Regional Gardening Reports :: National Gardening Association

Upper South

April, 2007
Regional Report

Divide Late-Summer Perennials

Every three years or so, it is advisable in spring to dig, divide, and replant perennials that bloom after the middle of June, including asters and chrysanthemums. Working from all four sides, dig the entire clump with a spading fork. Shake off as much of the soil as possible, then loosen the mass of roots, carefully separating the plant into three or four parts. Or, if necessary, use a knife to cut the roots into portions. Replant and monitor soil moisture for several weeks until new growth is established.

Plant Gladiolus

To have gladiolus flowers for cutting over a long period during the summer, it's a good idea to make a number of plantings at two-week intervals. Set the corms 3 or 4 inches deep and space them 6 inches apart. Other tender bulbs, such as montbretias and tigridias, can also be set out now. Most of the tender bulbs need full sun and well-drained soil enriched with organic matter.

Keep an Eye on Watering

Although there is usually adequate rainfall in spring, it still is important to pay attention to newly planted trees, shrubs, flowers, and vegetables, especially if there is a lot of wind, which can dry plants and soil quickly. Check plants frequently until you see new growth. When watering, use a watering can or hose-end sprayer that provides a soft, gentle flow of water. This allows the water to soak into the soil rather than running off.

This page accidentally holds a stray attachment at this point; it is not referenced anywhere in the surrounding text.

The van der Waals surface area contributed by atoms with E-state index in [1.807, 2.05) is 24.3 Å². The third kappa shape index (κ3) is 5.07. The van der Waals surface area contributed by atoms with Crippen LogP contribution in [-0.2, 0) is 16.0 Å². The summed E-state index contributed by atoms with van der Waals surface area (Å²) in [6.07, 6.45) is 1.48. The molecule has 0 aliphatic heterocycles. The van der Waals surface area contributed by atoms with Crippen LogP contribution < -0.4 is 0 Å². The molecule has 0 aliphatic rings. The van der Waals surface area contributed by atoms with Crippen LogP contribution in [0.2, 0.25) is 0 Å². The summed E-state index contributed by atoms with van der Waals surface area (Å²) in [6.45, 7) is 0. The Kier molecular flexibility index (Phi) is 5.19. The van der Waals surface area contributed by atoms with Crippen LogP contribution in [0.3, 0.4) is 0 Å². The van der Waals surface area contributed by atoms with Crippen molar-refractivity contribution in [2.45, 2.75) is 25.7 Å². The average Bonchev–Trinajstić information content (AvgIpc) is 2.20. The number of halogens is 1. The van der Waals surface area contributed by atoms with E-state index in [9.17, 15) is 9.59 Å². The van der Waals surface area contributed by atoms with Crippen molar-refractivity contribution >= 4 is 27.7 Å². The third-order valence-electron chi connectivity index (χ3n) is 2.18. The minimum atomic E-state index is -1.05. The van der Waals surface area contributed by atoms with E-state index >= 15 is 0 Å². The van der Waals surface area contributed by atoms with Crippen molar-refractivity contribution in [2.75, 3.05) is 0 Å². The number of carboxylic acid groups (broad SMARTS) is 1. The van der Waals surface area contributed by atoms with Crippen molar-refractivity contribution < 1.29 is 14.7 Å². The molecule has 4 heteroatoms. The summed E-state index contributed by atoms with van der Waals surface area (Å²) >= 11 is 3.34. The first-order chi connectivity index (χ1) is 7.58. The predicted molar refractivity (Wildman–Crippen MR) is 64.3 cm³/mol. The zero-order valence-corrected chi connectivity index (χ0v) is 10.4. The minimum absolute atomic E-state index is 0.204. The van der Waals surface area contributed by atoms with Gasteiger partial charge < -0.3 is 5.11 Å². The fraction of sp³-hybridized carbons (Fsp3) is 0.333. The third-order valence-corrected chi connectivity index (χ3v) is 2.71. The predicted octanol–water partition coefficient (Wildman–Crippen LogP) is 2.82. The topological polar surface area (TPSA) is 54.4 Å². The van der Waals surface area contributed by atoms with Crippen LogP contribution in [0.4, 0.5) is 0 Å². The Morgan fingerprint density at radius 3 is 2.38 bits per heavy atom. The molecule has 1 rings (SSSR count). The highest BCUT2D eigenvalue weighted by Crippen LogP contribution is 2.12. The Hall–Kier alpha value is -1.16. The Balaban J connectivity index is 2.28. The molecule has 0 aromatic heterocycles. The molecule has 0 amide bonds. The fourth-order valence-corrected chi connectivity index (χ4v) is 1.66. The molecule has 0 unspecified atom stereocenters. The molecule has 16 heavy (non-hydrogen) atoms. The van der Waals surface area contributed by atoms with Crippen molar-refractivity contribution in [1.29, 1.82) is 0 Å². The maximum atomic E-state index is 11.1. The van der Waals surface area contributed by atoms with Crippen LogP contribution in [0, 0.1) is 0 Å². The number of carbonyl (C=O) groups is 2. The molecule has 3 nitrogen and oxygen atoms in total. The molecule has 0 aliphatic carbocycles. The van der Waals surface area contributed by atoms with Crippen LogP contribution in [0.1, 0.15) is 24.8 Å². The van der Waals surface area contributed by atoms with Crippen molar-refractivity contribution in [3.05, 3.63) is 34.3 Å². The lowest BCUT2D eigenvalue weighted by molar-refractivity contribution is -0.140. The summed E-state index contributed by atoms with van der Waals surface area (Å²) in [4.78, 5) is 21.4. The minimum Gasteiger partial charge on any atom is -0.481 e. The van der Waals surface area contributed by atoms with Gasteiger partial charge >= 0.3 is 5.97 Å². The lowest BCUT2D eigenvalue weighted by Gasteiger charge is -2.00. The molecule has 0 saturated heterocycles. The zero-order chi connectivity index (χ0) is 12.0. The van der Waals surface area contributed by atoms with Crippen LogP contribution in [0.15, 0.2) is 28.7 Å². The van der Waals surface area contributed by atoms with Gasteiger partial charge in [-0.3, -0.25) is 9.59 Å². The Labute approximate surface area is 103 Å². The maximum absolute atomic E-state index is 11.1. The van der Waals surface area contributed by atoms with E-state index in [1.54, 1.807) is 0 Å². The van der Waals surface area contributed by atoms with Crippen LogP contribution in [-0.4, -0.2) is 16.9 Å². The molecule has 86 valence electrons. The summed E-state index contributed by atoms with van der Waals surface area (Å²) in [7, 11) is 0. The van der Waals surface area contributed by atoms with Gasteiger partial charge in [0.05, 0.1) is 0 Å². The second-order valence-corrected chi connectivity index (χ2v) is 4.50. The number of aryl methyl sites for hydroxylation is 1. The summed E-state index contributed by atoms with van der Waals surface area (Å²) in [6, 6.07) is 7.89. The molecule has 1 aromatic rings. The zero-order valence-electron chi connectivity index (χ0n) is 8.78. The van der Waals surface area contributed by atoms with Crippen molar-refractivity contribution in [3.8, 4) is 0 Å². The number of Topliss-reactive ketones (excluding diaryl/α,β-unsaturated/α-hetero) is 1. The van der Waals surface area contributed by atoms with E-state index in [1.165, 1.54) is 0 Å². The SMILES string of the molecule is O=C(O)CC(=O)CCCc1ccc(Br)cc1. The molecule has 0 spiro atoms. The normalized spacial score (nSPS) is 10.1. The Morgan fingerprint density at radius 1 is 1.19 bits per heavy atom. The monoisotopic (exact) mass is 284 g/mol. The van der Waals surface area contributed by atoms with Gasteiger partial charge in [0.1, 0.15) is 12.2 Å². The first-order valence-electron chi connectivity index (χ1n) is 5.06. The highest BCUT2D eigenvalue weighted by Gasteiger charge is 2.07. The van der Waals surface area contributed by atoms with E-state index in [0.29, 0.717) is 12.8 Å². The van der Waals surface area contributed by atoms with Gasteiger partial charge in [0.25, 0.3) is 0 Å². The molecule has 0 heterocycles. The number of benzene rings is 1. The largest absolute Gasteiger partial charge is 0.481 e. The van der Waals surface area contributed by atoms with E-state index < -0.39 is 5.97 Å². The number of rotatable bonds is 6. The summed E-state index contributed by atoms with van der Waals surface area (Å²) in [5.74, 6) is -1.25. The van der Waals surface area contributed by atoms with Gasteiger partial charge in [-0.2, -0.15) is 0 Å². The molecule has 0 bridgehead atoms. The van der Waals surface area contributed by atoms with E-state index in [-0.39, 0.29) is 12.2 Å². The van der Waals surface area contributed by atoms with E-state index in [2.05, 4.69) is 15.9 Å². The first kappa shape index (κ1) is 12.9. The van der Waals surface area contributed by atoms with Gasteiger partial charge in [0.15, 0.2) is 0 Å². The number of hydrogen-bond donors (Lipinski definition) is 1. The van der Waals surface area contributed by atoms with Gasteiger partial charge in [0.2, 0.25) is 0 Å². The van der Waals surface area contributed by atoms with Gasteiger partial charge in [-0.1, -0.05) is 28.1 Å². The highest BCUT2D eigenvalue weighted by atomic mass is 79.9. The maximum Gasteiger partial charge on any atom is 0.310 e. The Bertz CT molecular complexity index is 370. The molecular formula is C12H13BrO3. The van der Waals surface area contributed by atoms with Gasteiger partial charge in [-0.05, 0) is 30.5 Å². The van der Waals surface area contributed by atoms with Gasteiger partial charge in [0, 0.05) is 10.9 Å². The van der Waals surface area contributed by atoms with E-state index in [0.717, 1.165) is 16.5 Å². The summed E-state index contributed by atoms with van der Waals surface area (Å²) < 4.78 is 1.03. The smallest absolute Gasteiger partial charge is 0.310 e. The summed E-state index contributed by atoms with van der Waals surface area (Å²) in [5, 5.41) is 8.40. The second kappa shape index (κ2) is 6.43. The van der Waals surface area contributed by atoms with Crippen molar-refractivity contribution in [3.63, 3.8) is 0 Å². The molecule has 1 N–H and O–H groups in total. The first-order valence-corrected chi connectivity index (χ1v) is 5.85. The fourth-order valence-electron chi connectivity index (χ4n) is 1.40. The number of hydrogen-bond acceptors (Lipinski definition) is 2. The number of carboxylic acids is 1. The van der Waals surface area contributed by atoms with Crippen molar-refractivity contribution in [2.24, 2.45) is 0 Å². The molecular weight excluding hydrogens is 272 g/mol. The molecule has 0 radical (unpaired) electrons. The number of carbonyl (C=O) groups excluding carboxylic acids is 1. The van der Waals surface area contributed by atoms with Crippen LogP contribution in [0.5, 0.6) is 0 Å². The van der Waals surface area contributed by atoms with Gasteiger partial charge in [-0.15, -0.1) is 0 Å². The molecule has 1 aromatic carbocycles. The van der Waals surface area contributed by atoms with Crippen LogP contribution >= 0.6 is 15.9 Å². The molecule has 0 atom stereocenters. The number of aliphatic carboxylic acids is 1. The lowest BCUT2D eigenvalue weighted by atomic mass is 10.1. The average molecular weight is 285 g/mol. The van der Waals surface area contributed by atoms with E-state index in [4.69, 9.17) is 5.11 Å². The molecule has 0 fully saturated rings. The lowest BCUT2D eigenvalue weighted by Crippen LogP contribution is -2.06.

Start a Rhubarb Planting

Rhubarb offers the perfect spring pairing with strawberries and is easy to grow. A perennial, rhubarb lives for 10 years or more in the garden. Four plants is usually enough for a family, and the roots may be found at garden centers or by mail-order. Select a site in full sun with good drainage. Enrich the soil with composted manure. Space plants 3 feet apart and set the roots so the buds are 1 to 2 inches below the soil surface. Among the best varieties are 'Valentine', 'Crimson Cherry', and 'Canada Red', also known as 'Chipman'.

Add a Rain Barrel

Watering lawns and gardens accounts for a large proportion of domestic water consumption. Rain barrels decrease this demand, reduce runoff to storm sewers, and lower your water bills. Plus, rainwater contains no chlorine, lime, or calcium and has little sediment or dissolved salts. Consider adding at least one rain barrel to a downspout on your home this year. Most units provide protection for pets and children, allow for overflow, and have a place to hook up a hose or fill a watering can.


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